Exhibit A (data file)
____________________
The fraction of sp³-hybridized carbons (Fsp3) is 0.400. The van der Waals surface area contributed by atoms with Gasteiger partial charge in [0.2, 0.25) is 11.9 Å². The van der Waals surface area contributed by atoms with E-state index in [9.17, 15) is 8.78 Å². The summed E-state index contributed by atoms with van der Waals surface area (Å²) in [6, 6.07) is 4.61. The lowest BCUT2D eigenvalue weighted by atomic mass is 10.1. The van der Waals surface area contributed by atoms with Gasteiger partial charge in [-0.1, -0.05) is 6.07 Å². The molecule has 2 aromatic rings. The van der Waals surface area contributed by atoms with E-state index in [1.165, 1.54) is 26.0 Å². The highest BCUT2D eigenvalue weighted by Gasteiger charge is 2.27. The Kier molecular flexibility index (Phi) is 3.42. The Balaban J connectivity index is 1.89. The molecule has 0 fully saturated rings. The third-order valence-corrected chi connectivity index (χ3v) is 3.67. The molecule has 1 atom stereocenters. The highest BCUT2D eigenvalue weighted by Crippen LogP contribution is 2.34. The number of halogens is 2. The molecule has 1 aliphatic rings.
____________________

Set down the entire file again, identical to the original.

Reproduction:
The fraction of sp³-hybridized carbons (Fsp3) is 0.400. The van der Waals surface area contributed by atoms with Gasteiger partial charge in [0.2, 0.25) is 11.9 Å². The van der Waals surface area contributed by atoms with E-state index in [9.17, 15) is 8.78 Å². The summed E-state index contributed by atoms with van der Waals surface area (Å²) in [6, 6.07) is 4.61. The lowest BCUT2D eigenvalue weighted by atomic mass is 10.1. The van der Waals surface area contributed by atoms with Gasteiger partial charge in [-0.1, -0.05) is 6.07 Å². The molecule has 2 aromatic rings. The van der Waals surface area contributed by atoms with E-state index in [1.165, 1.54) is 26.0 Å². The highest BCUT2D eigenvalue weighted by Gasteiger charge is 2.27. The Kier molecular flexibility index (Phi) is 3.42. The Balaban J connectivity index is 1.89. The molecule has 0 fully saturated rings. The third-order valence-corrected chi connectivity index (χ3v) is 3.67. The molecule has 1 atom stereocenters. The highest BCUT2D eigenvalue weighted by Crippen LogP contribution is 2.34. The number of halogens is 2. The molecule has 1 aliphatic rings.